Sunday, December 17th, 2017

A Well-Oiled Machine: Volleyball Offensive Positions

Published on September 17, 2009 by   ·   No Comments

One of many articles outlining a few helpful volleyball-related terms, to help those new to the game figure out what the heck the rest of us are talking about. Covered here: attacks (front and back row), offense and the setter.

Attack – front row: Usually this involves a hitter taking an approach, jumping, and hitting the ball with an open hand. If the hitter doesn’t have time for an approach or the set isn’t on target s/he may stay on the ground. Also called a “hit” or “spike.”

Attack – back row: Back row players (except for a libero) may attack a set provided they begin their jump (i.e. their feet leave the ground) behind the 10-foot line. They may land in front of the 10-foot line without a penalty. This play may be referred to as a “10” or if the set is in the middle of the court it may be called a “pipe.” If the attacker takes off in front of the 10-foot line the referee will call an illegal back row attack and the other team will be awarded a point.

Offense : Offense refers to the system being used to attack the ball, usually a 6-2 (two separate setters, each one setting from the back court) or a 5-1 (one setter who sets 100% of the time, no matter what position s/he is on the court). Some beginner teams may run a 4-2 (two separate setters, each one setting from the front court). The offense is setup based on each team’s abilities to ensure an effective pass, a capable set, and a strong attack.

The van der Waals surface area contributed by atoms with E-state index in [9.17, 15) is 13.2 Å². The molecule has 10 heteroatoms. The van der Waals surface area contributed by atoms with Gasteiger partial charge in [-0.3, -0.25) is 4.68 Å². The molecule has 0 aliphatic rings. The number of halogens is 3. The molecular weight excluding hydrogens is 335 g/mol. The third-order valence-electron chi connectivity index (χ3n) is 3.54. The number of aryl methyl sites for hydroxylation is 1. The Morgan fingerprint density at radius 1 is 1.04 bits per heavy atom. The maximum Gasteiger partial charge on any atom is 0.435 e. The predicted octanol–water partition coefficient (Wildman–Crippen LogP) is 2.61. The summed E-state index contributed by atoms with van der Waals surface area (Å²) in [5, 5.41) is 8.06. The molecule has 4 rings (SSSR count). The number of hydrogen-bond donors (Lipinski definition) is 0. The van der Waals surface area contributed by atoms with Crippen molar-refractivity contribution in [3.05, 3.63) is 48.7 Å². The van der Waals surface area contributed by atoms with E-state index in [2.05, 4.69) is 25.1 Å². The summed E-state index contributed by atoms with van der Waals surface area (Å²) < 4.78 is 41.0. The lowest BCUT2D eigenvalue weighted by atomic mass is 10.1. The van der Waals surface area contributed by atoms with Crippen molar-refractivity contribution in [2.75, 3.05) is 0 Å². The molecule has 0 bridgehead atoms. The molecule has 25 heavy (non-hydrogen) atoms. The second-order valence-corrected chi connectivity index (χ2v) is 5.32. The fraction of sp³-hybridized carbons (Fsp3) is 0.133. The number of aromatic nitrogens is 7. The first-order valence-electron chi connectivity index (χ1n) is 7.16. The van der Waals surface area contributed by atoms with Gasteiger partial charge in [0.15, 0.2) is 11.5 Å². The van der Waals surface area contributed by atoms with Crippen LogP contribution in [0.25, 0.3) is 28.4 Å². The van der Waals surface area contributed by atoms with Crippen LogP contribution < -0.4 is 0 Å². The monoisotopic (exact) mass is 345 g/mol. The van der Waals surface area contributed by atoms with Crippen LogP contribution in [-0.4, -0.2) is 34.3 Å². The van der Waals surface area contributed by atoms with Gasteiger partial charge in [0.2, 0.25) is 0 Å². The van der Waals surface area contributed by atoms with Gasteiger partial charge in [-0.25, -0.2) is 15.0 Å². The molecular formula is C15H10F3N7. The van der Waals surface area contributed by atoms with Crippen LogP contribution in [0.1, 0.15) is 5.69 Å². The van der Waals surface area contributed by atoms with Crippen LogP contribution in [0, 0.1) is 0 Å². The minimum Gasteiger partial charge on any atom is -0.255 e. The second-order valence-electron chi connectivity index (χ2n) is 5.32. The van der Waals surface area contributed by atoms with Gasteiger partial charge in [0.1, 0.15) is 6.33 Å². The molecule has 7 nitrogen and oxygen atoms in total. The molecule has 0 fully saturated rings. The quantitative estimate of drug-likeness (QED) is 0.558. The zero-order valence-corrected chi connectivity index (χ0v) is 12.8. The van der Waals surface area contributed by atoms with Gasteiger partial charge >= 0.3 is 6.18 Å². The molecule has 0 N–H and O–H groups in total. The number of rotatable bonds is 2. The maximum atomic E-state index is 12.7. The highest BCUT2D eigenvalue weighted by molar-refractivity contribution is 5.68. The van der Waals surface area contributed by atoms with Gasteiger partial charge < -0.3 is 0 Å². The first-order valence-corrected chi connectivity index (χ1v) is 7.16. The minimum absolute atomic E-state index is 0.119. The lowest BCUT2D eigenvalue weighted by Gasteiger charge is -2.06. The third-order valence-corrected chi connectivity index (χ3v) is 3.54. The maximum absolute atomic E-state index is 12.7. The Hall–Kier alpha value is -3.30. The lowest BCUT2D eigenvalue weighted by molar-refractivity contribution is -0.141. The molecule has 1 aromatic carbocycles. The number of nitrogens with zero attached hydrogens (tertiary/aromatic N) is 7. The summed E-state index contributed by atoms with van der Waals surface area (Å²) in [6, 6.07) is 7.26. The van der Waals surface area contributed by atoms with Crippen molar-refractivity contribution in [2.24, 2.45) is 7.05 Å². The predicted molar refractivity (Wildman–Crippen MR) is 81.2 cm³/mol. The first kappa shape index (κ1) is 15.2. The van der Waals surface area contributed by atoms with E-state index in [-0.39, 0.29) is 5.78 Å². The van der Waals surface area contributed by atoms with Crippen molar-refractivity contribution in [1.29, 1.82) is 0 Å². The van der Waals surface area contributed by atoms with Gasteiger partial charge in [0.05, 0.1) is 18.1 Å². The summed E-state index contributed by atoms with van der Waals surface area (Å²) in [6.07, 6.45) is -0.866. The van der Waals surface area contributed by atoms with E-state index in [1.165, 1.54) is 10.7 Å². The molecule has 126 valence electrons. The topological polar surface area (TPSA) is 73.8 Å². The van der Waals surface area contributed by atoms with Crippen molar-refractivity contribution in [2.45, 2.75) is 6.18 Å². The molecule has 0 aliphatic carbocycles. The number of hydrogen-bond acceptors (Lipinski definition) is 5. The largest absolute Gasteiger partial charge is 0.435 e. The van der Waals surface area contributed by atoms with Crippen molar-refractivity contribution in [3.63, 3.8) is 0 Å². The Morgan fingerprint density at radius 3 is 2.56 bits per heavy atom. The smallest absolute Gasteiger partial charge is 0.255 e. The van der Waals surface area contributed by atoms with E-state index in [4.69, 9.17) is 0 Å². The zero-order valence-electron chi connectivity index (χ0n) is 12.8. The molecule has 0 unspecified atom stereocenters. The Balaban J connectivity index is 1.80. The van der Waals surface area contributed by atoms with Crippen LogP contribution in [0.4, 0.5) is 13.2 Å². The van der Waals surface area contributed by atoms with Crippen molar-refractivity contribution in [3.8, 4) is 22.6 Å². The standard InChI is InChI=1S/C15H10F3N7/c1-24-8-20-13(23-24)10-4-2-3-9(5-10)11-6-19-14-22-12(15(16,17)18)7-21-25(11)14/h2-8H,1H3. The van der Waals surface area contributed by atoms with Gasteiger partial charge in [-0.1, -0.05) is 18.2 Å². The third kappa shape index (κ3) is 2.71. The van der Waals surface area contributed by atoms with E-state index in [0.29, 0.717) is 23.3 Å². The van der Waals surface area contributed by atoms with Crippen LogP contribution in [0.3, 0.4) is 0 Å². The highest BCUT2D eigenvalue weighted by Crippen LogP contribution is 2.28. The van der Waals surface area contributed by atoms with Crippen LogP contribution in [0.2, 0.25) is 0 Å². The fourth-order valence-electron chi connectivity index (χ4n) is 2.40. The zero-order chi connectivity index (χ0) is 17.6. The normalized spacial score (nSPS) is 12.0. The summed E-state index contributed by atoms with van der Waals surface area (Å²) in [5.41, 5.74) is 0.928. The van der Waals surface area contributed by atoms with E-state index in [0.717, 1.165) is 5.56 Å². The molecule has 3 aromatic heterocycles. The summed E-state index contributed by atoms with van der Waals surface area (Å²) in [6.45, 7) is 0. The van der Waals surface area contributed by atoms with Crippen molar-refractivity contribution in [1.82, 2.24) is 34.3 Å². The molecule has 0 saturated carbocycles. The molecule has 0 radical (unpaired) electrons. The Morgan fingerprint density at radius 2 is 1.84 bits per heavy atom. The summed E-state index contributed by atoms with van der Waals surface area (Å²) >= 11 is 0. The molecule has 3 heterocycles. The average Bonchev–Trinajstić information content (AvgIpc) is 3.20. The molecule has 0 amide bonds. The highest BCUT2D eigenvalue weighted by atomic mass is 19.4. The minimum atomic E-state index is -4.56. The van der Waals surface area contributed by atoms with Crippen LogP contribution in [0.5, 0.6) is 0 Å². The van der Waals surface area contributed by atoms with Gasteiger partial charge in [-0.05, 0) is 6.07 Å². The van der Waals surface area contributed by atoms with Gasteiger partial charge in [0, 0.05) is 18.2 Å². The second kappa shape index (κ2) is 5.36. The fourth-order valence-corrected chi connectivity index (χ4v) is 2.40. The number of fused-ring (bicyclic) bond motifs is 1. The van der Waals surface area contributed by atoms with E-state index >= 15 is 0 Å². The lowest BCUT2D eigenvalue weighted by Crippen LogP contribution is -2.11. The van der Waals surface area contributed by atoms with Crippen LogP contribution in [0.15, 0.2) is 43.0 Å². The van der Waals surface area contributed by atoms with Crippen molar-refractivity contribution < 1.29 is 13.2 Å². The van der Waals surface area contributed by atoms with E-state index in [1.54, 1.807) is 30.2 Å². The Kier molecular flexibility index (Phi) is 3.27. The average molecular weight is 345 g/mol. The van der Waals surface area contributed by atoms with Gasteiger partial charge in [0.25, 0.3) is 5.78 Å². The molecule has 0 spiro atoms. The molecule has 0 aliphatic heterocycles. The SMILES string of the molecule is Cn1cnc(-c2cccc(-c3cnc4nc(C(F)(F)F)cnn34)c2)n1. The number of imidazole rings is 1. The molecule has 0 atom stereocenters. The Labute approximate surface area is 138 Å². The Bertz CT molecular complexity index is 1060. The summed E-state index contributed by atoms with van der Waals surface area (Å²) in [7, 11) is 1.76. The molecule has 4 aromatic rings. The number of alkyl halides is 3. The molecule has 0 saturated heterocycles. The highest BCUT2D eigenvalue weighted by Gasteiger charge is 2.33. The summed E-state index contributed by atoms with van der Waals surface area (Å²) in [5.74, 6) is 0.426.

Setter: If all goes well, the setter should be the person taking the second ball (out of three) every time, and s/he should be setting from the target position. The setter is often compared to a football quarterback because s/he calls plays and coordinates the motion on the court. A setter should try to be aware of who the various hitters are in each rotation so that s/he knows who will be the most effective attacker in any given situation. One of the highest priorities when arranging players for a serve receive is to make sure the setter has a clear path to the target area.

Sign up for our free newsletter and get weekly recap e-mails, members-only promotions and more!

Be Sociable, Share!

Tags: , , , , , ,

Readers Comments (0)

Recent Posts

Volleyball Life Is a Proud Member of: